Doheny Library shines after a two-year earthquake retrofit and deep-cleaning that conservationists call an exemplary preservation project.
|ONE OF USC'S GREAT architectural treasures, the Edward L. Doheny Jr. Memorial Library, reopened this fall after nearly two years of intricate structural work costing more than $17 million.
The Doheny Library is simply stunning, says Jerry Campbell, dean of university libraries. I am certain that it has not been in such good shape since its original opening.
When the librarys doors were closed in late 1999 for a seismic retrofit, USC officials took the opportunity to also install fire sprinklers and give the building an intensive cleaning. For the first time in the Dohenys 69-year history, its exterior was thoroughly bathed. Portions of the librarys 168,000-square-foot interior were also scrubbed and refurbished. A big challenge was removing tobacco and soot stains left after years of cigarette smoking in the library. Workers used cotton swabs and distilled water to wash much of the delicate surfaces and ceilings, including gold leaf details.
The bulk of the project, however, was less aesthetic than structural. For the earthquake upgrades, 17 walls had to be dismantled to make way for stronger concrete shear walls. Delicately crafted veneers from wood paneling to painted details had to be removed, then meticulously put back in place. Coffered ceilings with decorative moldings and large plaster flowers were taken down in fragments, then replaced like the pieces of a gigantic jigsaw puzzle.
It was a marvelous feat of engineering and design, says Campbell. Remarkably, these tremendous life-saving changes are invisible.
BUT NOT SO INVISIBLE as to escape the admiring scrutiny of architectural conservationists. The Los Angeles Conservancy recognized the Doheny upgrade as one of seven exemplary preservation projects at its 20th annual Preservation Awards.
The project has resulted in a reawakening of Doheny Librarys stature, beauty and usefulness as a central campus resource, exemplifying USCs ongoing commitment to stay in the heart of Los Angeles and reinvest in its historic campus architecture, says conservancy spokesman Ken Bernstein.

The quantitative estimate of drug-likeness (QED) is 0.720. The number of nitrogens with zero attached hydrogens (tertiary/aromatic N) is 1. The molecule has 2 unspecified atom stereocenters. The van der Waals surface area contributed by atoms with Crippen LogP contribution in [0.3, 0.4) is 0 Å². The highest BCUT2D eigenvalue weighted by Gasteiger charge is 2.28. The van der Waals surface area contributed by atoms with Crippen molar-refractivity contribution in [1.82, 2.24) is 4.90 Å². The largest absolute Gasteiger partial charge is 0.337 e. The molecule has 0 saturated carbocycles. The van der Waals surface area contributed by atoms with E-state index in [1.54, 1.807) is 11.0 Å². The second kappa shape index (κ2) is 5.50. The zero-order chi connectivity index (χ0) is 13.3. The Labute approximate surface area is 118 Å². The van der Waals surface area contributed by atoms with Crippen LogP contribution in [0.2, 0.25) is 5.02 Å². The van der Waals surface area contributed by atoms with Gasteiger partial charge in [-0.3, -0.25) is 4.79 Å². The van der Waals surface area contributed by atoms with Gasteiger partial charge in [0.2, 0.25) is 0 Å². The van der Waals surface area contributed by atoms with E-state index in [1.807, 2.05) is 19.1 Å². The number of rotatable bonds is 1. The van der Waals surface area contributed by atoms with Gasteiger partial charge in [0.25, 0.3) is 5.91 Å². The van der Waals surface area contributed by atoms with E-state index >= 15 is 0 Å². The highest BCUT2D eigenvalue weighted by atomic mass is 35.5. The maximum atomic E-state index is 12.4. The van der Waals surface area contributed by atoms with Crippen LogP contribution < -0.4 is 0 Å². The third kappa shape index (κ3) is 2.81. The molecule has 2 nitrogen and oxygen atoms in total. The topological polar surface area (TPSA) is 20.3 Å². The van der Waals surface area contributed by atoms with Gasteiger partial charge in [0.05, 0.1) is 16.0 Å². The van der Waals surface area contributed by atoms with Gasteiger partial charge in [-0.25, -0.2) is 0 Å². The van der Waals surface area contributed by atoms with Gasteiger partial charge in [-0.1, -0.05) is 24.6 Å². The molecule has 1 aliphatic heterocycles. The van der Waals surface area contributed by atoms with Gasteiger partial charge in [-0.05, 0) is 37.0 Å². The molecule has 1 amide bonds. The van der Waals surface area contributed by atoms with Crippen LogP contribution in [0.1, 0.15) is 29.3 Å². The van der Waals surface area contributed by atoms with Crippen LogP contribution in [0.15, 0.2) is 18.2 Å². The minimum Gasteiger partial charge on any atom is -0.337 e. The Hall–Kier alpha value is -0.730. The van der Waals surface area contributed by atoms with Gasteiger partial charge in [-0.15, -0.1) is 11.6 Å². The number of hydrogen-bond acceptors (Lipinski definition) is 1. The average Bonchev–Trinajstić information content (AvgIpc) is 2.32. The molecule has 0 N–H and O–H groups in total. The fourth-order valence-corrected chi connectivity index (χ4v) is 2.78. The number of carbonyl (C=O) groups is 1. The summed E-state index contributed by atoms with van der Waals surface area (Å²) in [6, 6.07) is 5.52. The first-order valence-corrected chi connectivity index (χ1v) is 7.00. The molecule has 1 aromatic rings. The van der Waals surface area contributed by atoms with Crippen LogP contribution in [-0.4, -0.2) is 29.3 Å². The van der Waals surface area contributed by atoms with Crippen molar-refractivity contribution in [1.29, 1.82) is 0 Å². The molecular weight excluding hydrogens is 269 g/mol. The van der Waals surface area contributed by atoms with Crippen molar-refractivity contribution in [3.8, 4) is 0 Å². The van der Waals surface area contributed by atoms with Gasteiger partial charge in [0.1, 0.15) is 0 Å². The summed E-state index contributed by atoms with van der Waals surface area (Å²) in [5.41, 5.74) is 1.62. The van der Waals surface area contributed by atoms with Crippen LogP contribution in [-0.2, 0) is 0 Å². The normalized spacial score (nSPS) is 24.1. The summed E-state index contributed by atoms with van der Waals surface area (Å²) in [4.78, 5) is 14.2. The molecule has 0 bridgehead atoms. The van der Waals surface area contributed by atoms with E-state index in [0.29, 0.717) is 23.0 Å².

Designed by architect Samuel Lunden, the library was erected in 1932 with a $1 million gift from Edward and Estelle Doheny, given in memory of their son, Edward L. Doheny Jr., who died in 1929.
From the Ashes
If you thought the embryonic stem cell debate was hairy, wait till the neurochip debate begins. Fasten your seatbelts, warns USC neuropharmacologist Roberta Brinton, as we enter the brave new world of human flesh grown on chips. (William Gibson wasnt so far off.) In a Boston Globe article, Brinton described her labs efforts to develop silicon chips that can communicate with and even stand in for damaged brain and nerve cells. The same technology, she says, might go beyond repairing lost function and lead to superhuman bionics and even mind control.
As the boundaries between man and machine erode, scientists like Brinton warn of difficult ethical territory ahead. Its time, says Brinton, to begin the public debate on these possibilities.
|Painting Illustration by Michael Klein / Face illustration by A.J. Garces / McCarthy Quad rendering by Mikio Kimoto /Photo by Irene Fertik|